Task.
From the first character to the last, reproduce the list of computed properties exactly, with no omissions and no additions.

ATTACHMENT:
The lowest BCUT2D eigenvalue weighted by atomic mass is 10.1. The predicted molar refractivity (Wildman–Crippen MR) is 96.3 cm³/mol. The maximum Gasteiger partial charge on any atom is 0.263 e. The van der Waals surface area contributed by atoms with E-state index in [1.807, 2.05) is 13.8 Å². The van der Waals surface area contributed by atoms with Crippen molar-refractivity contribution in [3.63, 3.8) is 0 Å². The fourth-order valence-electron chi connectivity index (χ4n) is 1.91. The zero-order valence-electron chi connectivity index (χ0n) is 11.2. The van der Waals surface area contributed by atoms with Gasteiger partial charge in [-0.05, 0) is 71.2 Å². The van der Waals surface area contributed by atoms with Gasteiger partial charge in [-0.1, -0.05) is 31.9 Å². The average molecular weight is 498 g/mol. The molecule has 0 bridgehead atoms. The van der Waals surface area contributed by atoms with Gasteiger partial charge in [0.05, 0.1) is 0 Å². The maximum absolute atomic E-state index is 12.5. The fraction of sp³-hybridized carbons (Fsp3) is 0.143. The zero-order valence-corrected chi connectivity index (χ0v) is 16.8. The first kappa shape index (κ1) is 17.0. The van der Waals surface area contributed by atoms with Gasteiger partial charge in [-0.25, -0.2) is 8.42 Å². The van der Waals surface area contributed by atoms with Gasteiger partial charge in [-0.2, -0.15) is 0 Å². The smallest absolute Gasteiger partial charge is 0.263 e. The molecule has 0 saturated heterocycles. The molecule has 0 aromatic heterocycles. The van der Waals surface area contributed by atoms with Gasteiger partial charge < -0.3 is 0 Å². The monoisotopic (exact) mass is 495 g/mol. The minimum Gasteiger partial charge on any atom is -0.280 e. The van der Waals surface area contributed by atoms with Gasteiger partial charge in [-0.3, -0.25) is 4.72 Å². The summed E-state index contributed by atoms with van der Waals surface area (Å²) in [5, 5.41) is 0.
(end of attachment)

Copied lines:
The lowest BCUT2D eigenvalue weighted by atomic mass is 10.1. The predicted molar refractivity (Wildman–Crippen MR) is 96.3 cm³/mol. The maximum Gasteiger partial charge on any atom is 0.263 e. The van der Waals surface area contributed by atoms with E-state index in [1.807, 2.05) is 13.8 Å². The van der Waals surface area contributed by atoms with Crippen molar-refractivity contribution in [3.63, 3.8) is 0 Å². The fourth-order valence-electron chi connectivity index (χ4n) is 1.91. The zero-order valence-electron chi connectivity index (χ0n) is 11.2. The van der Waals surface area contributed by atoms with Gasteiger partial charge in [-0.05, 0) is 71.2 Å². The van der Waals surface area contributed by atoms with Gasteiger partial charge in [-0.1, -0.05) is 31.9 Å². The average molecular weight is 498 g/mol. The molecule has 0 bridgehead atoms. The van der Waals surface area contributed by atoms with Gasteiger partial charge in [0.05, 0.1) is 0 Å². The maximum absolute atomic E-state index is 12.5. The fraction of sp³-hybridized carbons (Fsp3) is 0.143. The zero-order valence-corrected chi connectivity index (χ0v) is 16.8. The first kappa shape index (κ1) is 17.0. The van der Waals surface area contributed by atoms with Gasteiger partial charge in [-0.25, -0.2) is 8.42 Å². The van der Waals surface area contributed by atoms with Gasteiger partial charge in [-0.2, -0.15) is 0 Å². The smallest absolute Gasteiger partial charge is 0.263 e. The molecule has 0 saturated heterocycles. The molecule has 0 aromatic heterocycles. The van der Waals surface area contributed by atoms with Gasteiger partial charge < -0.3 is 0 Å². The monoisotopic (exact) mass is 495 g/mol. The minimum Gasteiger partial charge on any atom is -0.280 e. The van der Waals surface area contributed by atoms with Gasteiger partial charge in [-0.3, -0.25) is 4.72 Å². The summed E-state index contributed by atoms with van der Waals surface area (Å²) in [5, 5.41) is 0.